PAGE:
Getting geared up, literally, for my 8-year-old's Campout birthday party last Friday, I hit the five-and-dimes. I am all about the theme and I have learned to start late in order to spend less. Given weeks of planning, I could spend thousands, picking up anything that might fit in and be fun. It's a problem. I'm sure there is a group therapy session for this kind of thing, maybe Themaholics Anonymous?
As it was, I did pretty well, restraining myself somewhat, mostly out of sheer time constraint. It was two hours til party time. We had turned our living room into a campground, my trusty husband putting his summer camp skills to work pitching the tent the kids would sleep in with gift ribbon from the rafters. We had picked up cool camoflauge canvas hats for partygoers online, along with little plastic bug catchers for our trip into Prospect Park after school. I picked up some fanny packs to fill with trail snacks and a flashlight, and bought some water bottles the kids could sling across themselves for hydration on the hot spring day. Hot dogs, Doritos and S'more fixins would suffice for our cookout.
Having broken our camera some time back, I decided to spring for a new one and jumped into Radio Shack in a hurry. Chatting with the staff, giving out gold stars to them for their help, I mentioned I was going on a hike with my son and some of his friends for his birthday, and one young guy noted, with sheer sadness in his eyes, "I've never been on a hike." I went with my immediate, crazy instinct: "Come with us!" I said. I could actually have used the help. He didn't bat an eye, "Aaah, bummer. I have to work." He sounded seriously disappointed.
"Another time, then," I said. "Give me your name and number and I'll call you...you can help me corral the boys, bring some of your friends," I said. Sometimes I think people will look at me strangely, balk at my enthusiasm for them when they don't even know me. But it rarely happens. Mostly, people are psyched to get the attention, to think that someone actually cares, if only a little bit. In this case, truly, as in others, I cared a lot. Radio Shack Wannabe Ranger quickly dashed off his name and number with the full expectation that I will call, and I will. I've even thought there must be some way to rig a slapdash summer program that pairs these older urban teens with my kids and their friends, some barter deal that would benefit everyone. I'm going to work on it. There are so many urban kids who never get off the streets and onto a dirt path in their everyday, who never get lost in the woods, even those minutes away in Prospect Park. It is a crying shame. I know this to be true, but even more so after the success of my son's party.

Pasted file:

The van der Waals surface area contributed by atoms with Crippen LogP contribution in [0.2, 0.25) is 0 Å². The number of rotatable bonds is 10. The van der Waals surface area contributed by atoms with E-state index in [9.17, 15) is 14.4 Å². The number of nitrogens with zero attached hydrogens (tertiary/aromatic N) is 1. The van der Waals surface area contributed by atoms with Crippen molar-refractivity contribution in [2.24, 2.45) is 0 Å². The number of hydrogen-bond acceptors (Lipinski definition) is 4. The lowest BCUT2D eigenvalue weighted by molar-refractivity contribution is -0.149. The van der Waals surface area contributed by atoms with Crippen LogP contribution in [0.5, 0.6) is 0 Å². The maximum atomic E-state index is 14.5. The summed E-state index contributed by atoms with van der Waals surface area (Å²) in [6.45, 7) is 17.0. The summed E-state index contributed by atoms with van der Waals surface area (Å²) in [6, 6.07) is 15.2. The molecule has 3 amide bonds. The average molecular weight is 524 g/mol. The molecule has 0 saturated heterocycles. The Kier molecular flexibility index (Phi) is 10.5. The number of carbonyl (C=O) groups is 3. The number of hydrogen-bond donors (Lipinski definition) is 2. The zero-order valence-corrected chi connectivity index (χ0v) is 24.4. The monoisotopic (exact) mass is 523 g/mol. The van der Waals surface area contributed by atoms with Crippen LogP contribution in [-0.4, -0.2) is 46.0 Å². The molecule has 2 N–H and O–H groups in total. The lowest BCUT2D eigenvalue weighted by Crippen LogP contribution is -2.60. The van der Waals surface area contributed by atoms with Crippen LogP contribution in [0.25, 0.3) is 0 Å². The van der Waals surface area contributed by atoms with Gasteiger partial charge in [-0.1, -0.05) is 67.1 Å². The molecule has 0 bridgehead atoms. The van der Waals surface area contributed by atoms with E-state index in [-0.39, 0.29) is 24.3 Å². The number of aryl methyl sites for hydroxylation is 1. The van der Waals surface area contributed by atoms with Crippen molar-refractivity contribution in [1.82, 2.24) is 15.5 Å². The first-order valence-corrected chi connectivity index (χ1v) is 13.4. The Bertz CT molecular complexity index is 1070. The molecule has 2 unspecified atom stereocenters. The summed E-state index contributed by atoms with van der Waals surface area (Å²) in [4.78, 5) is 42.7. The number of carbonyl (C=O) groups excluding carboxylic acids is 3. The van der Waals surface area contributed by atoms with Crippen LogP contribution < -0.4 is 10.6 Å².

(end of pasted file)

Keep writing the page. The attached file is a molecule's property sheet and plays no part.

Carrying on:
Those 10 crazy boys bonded in those urban woods, all wearing their uniform of hat, fanny pack and water bottle. It was, truly, like a military operation. I was shocked. I knew I had to corral them somehow, but I never thought that putting them in formation to gather their gear, suiting them up and heading out in a line would really work. I guess the military is on to something, who knew? I've always been anti-uniform myself, but I may be a convert after this. My hubby and I both donned the silly hats too as we headed down the sidewalk toward the park, singing army tunes and catching stares and smiles, not caring.
"Isn't this kind of embarrassing?" one kid asked. "Nope," said my husband. The kids loved running through the fields to catch butterflies, walking up the tree-lined path to its end, where they found a stick structure they were convinced was built by Indians. There they spent a good long while digging under logs to find bugs. They also had to find the perfect sticks to roast marshmallows. We explored out-of-the-way areas where you couldn't even tell you were in an urban park. Apparently, you can camp overnight in Prospect Park, but we'd already pitched the tent inside. Instead, we found an open barbecue, lit up the coals and made hot dogs as the kids explored the hidden forest nearby.
It was like Lord of the Flies when they returned from their adventure, having gone further than we realized and loved it. Each boy was dirtier than the next. It was awesome. They felt free. Woods are magical, dark and deep, Robert Frost reminds us of that. We have to remind ourselves of this often in the city. We have to get off the streets and play in nature, even close in. Inward Bound, my husband calls my new camp idea. I love it.
The beauty, too, is that after five hours in the park and a quick locker-room-style shower, even a pack of 8-year-old boys have little fight left in them. One swift threat around 11:15 that parents would be called to pull their sons out of the tent and home did the trick. They were out, doubtless dreaming of those delicious s'mores. Note to city dwellers: gas stoves work just fine for roasting marshmallows, in a pinch. Better, though, to do it outside, if you can.